Posted by R. Berg on October 23, 2002
In Reply to: Re: Out IN left field posted by ESC on October 23, 2002
: : I've had another request
from North America for something that's a bit beyond my knowledge. I guess the
expression has to do with Baseball, but I'd love to know the details. The writer
comes from Canada, but his name sounds French - perhaps he's not interested in
Baseball! Help again please.
: : Quote:
: : "Here's one that I have not been able to uncover... "Out of left field" as in "something came out of left field". I'm curious to know the origin of this saying"
: For more discussion search under "field" in the archives. The way I've heard it: "He's out in left field."
: WAY OUT IN LEFT FIELD - Out of touch, eccentric, odd; also, misguided. This term alludes to the left field of baseball, and there is some disagreement concerning its origin. Some writers suggest it comes from the remoteness of left field, but only in very asymmetrical ballparks is left field more distant than right field. Others suggest it alludes to the 'wrongness' of left as opposed to the 'rightness' of right. A correspondent of William Safire's in the "New York Times" said it was an insulting remark made to those who bought left-field seats in New York's Yankee Stadium during the years that Babe Ruth played right field, putting them far away from this outstanding player. Perhaps the most likely theory is that it alludes to inmates of the Neuropsychiatric Institute, a mental hospital, which was located behind left field in Chicago's old West Side Park. Hence being told you are 'out in left field' would mean you were accused of being as peculiar as a mental patient. In any event, the term has been used figuratively for various kinds of eccentricity and misguidedness since the first half of the 20th century. John Ciardi also cited a synonym, 'out in left pickle,' maintaining that 'pickle' was baseball slang for the outfield. Perhaps it once was, but it is no longer current." "Southpaws & Sunday Punches and other Sporting Expressions" by Christine Ammer (Penguin Books, New York, 1993).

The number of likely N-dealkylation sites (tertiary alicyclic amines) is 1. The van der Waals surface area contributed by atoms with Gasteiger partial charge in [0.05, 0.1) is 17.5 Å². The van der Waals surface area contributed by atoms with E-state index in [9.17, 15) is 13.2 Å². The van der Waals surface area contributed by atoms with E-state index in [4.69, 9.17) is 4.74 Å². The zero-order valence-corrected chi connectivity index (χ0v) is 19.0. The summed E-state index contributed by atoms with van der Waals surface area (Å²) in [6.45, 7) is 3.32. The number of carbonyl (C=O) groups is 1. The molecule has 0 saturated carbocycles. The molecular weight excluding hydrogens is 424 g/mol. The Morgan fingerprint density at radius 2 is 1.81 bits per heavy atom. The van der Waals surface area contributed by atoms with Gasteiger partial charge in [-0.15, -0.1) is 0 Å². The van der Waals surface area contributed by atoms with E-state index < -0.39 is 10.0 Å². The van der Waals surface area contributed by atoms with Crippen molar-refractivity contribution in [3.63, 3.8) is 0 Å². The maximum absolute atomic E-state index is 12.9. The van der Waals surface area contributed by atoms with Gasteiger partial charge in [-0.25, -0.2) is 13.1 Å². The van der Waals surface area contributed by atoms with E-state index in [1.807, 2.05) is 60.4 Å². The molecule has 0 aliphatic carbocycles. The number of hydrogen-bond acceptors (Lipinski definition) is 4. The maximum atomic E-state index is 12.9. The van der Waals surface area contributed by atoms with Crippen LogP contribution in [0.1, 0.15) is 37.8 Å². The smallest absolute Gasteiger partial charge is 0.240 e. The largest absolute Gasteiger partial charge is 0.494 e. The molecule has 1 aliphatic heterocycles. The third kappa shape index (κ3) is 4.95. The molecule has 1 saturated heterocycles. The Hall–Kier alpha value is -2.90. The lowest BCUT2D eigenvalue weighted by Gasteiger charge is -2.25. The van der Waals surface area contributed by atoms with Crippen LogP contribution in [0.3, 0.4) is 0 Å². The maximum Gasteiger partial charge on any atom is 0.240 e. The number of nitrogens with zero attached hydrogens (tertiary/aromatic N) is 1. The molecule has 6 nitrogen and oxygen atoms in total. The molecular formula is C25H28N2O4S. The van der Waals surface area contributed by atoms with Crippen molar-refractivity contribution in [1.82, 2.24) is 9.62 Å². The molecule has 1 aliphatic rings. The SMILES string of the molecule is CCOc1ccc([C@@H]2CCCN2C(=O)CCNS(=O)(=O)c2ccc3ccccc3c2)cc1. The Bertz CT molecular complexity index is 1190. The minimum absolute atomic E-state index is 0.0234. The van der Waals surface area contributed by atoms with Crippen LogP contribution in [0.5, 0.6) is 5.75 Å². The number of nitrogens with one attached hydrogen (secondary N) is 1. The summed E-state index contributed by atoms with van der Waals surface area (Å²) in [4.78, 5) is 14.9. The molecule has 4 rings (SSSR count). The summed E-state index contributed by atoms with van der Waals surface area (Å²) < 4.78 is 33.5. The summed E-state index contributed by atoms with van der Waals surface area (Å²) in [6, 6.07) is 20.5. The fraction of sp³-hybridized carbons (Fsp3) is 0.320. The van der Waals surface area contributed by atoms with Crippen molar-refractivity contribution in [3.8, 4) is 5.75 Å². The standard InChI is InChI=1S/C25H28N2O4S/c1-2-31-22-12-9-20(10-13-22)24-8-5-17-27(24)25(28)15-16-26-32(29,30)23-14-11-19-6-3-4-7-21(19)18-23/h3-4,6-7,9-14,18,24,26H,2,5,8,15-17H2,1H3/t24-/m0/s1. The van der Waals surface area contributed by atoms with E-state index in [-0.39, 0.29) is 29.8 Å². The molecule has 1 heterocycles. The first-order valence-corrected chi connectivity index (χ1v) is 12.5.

I've heard "out of left field" as a rough equivalent of "off the wall." If a remark "comes out of left field," it's a non sequitur.